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Implementing performance-based financing in peripheral health centres in Mali: what can we learn from it?

Abstract

Introduction

Numerous sub-Saharan African countries have experimented with performance-based financing (PBF) with the goal of improving health system performance. To date, few articles have examined the implementation of this type of complex intervention in Francophone West Africa. This qualitative research aims to understand the process of implementing a PBF pilot project in Mali's Koulikoro region.

Method

We conducted a contrasted multiple case study of performance in 12 community health centres in three districts. We collected 161 semi-structured interviews, 69 informal interviews and 96 non-participant observation sessions. Data collection and analysis were guided by the Consolidated Framework for Implementation Research adapted to the research topic and local context.

Results

Our analysis revealed that the internal context of the PBF implementation played a key role in the process. High-performing centres exercised leadership and commitment more strongly than low-performing ones. These two characteristics were associated with taking initiatives to promote PBF implementation and strengthening team spirit. Information regarding the intervention was best appropriated by qualified health professionals. However, the limited duration of the implementation did not allow for the emergence of networks or champions. The enthusiasm initially generated by PBF quickly dissipated, mainly due to delays in the implementation schedule and the payment modalities.

Conclusion

PBF is a complex intervention in which many actors intervene in diverse contexts. The initial level of performance and the internal and external contexts of primary healthcare facilities influence the implementation of PBF. Future work in this area would benefit from an interdisciplinary approach combining public health and anthropology to better understand such an intervention. The deductive–inductive approach must be the stepping-stone of such a methodological approach.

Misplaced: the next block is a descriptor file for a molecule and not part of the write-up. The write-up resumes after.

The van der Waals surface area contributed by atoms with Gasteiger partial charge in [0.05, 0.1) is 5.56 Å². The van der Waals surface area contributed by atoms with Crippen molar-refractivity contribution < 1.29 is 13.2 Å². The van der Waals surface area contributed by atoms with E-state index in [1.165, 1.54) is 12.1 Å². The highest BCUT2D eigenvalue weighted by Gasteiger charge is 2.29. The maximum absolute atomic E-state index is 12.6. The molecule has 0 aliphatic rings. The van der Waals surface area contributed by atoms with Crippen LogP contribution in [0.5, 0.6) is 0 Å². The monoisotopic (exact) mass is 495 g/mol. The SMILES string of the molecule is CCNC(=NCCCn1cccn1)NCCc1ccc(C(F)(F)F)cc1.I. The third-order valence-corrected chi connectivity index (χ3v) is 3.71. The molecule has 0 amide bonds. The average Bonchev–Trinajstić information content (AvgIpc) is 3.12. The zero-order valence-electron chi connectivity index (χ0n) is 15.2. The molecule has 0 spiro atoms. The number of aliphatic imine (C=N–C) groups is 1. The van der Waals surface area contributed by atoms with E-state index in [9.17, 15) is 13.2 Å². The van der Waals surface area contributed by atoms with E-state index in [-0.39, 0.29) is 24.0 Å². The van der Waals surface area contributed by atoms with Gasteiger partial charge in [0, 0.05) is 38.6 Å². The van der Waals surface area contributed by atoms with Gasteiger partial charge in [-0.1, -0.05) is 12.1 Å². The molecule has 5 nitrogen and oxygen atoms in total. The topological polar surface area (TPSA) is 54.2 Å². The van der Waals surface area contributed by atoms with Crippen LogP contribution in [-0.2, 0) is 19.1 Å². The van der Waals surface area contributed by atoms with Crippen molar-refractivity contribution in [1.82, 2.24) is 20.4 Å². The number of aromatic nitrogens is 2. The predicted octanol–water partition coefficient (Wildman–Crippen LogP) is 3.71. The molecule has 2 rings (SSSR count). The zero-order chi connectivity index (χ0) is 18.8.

Peer Review reports

Background

Over the past 15 years, performance-based financing (PBF) has attracted attention as a means of achieving specific health objectives more effectively in low-income countries and fragile states [1]. In summarising PBF in both its broadest sense and in the narrow view focused solely on financial incentives, Renmans et al. [2] offer the following definition of PBF-type interventions: “performance-based financing is a supply-side reform package that is guided towards improved performance (defined a increased predefined services and improved quality measures) by using performance-based financial incentives for health providers (facilities and/or workers)”. According to this definition, positive performance can be encouraged by linking payments to desired outcomes and by fostering decision-making autonomy and entrepreneurial behaviour at the health facility level [3].